Rose 07-12-2006 03:48 PM

Below
 
Quote:

Originally Posted by NightWing
Rose, where was the blistering........above or below the waterline?

Below the waterline.

NightWing 07-12-2006 04:19 PM

Quote:

Originally Posted by Rose
Below the waterline.

Blistering below the waterline is a sign of a manufacturing problem when the hull was laid up. I would contact the dealer and the manufacturer to see what they are going to do. I have read of some companies taking a boat back and repairing or replacing the hull. Blisters are not normal, although some years and some makes are/were more prone to blisters. Once blisters break open, they may allow water to leach into the laminates of the hull and cause serious structural damage, or at least, allow the boat to gain a little weight as the hull soaks up water. Don't let anyone tell you that the blisters are from being in water. That is what a boat is for.

Paugus Bay Resident 07-12-2006 05:12 PM

I agree with Nightwing. I had a boat blister (won't mention the manufacturer) and they redid the whole bottom, plus extended the warranty. If I recall, there were issues with certain types of resin used in the lay-up process.

Definitely worth checking.

fpartri497 07-12-2006 05:22 PM

to slip or valet
 
:cool: are there no lakes In CT?:D

Rose 07-12-2006 05:35 PM

Quote:

Originally Posted by Paugus Bay Resident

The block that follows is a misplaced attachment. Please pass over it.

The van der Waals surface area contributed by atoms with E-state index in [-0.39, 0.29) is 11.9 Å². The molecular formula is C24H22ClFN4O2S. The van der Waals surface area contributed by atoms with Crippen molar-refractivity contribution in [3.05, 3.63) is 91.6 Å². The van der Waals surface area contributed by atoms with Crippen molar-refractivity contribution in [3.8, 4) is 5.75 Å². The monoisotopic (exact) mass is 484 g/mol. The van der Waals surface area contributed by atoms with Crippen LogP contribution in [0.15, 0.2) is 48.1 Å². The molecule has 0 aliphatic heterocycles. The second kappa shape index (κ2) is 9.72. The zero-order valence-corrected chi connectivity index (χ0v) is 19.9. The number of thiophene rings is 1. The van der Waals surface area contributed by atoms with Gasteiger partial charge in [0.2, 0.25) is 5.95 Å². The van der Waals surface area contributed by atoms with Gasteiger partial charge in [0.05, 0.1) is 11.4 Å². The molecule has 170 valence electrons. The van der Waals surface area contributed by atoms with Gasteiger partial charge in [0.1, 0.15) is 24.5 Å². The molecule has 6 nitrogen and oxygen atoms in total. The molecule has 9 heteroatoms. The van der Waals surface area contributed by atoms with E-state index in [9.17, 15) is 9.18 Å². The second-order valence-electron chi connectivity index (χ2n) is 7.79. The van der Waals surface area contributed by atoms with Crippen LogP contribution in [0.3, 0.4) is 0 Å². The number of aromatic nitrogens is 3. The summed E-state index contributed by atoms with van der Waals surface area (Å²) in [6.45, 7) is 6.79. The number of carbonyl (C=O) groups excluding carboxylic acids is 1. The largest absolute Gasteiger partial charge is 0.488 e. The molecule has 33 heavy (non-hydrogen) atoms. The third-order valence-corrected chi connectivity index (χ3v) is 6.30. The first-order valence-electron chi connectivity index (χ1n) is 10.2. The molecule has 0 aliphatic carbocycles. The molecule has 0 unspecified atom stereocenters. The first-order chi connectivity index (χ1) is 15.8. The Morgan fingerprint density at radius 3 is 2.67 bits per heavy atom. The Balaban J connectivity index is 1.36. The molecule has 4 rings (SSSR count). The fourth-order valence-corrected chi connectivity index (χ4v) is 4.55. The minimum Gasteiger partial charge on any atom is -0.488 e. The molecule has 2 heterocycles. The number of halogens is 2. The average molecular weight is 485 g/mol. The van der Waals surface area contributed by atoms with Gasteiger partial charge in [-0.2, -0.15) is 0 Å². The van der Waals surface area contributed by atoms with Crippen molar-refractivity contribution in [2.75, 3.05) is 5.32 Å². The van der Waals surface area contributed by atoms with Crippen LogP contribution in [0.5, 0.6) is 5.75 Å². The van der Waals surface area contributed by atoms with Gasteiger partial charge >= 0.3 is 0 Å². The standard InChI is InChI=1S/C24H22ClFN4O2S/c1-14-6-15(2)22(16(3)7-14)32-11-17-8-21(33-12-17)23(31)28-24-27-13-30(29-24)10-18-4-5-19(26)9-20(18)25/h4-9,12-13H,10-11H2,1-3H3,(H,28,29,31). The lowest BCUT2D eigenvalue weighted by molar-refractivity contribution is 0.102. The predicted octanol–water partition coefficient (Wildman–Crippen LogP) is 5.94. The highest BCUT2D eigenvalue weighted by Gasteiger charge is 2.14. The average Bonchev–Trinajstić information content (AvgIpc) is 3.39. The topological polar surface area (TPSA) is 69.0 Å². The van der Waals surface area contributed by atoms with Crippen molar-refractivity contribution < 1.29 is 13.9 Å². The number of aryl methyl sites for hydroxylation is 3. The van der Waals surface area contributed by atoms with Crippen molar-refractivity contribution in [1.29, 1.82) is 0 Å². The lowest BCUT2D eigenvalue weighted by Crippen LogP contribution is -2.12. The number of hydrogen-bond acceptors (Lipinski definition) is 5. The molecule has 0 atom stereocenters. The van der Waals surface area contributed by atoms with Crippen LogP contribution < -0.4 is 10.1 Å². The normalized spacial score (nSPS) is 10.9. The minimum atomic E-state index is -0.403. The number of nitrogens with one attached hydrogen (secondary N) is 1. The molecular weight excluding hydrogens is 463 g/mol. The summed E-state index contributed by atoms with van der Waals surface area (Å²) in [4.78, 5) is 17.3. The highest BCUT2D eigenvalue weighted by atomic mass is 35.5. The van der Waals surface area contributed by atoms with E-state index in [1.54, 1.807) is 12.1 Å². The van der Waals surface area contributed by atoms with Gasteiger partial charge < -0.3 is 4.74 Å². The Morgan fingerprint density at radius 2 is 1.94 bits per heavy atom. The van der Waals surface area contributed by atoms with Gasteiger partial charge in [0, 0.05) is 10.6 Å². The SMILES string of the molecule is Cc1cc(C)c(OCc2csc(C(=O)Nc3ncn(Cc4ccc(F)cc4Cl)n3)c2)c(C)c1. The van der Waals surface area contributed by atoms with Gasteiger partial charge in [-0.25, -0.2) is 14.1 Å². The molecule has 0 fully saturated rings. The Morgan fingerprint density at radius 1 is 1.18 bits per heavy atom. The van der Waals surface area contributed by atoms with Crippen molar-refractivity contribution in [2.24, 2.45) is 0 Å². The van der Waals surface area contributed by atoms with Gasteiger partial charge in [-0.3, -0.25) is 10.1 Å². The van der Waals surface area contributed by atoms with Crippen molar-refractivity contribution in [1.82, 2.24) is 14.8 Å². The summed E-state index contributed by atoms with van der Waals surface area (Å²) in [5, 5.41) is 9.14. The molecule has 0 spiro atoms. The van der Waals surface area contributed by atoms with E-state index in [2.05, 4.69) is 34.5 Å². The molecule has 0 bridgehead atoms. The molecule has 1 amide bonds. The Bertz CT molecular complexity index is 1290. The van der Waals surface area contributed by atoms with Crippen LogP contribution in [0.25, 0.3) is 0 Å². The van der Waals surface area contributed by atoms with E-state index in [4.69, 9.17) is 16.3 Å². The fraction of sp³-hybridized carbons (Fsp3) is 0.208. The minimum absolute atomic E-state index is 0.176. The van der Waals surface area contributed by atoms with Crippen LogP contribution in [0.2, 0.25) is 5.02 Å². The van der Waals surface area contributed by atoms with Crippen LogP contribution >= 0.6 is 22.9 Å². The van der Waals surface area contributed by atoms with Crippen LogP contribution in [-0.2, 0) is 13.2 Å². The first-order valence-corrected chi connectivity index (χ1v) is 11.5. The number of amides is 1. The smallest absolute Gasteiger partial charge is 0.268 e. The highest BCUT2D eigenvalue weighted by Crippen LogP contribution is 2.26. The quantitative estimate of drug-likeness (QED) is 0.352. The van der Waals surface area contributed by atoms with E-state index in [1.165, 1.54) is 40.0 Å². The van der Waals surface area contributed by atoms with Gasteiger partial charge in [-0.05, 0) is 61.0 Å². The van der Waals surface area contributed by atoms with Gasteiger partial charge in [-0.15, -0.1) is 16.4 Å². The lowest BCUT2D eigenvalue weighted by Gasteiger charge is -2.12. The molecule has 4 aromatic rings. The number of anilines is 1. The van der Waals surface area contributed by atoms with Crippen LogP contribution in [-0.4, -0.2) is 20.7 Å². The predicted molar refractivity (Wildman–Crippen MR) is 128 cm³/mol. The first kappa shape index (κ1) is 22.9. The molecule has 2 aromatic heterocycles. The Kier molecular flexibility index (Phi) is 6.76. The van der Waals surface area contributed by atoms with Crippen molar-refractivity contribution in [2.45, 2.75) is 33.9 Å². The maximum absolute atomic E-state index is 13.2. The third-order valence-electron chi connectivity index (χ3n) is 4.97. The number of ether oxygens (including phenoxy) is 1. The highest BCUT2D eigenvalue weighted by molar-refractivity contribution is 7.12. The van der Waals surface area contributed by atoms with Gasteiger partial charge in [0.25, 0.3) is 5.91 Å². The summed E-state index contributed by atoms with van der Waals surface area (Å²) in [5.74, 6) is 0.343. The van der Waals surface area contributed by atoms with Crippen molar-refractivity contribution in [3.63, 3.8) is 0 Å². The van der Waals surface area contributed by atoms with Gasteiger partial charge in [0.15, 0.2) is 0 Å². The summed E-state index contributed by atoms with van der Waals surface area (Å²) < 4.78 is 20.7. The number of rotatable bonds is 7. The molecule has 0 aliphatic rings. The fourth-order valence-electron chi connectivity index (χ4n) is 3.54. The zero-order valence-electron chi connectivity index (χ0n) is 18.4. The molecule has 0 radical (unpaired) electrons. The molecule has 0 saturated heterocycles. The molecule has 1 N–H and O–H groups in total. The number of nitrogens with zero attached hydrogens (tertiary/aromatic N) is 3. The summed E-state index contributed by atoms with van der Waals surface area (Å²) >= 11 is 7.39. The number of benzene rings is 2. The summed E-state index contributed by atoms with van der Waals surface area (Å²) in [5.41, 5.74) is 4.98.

I agree with Nightwing. I had a boat blister (won't mention the manufacturer) and they redid the whole bottom, plus extended the warranty. If I recall, there were issues with certain types of resin used in the lay-up process.

Definitely worth checking.

I can't remember if my husband contacted the dealer at the time we noticed it. As I said, we haven't used the boat since then because we're now married to our house. And the boat is his toy. ;)

I didn't mean to imply that it is normal for a hull to blister if left in the water...sorry if I did. But the fact that the boat is sitting in the water for an extended period of time allows osmosis to occur through the faulty resin.

Rose 07-12-2006 05:38 PM

Quote:

Originally Posted by ossipeeboater
i think she meant they were parrallell to the hull but not spaced peoperly and not covered with either the plastic or carpeting a trailer bunk would have. because they were not spaced properly they dug into the chine.

What he said!!!:laugh:

NightWing 07-12-2006 05:39 PM

Quote:

Originally Posted by Rose
I can't remember if my husband contacted the dealer at the time we noticed it. As I said, we haven't used the boat since then because we're now married to our house. And the boat is his toy. ;)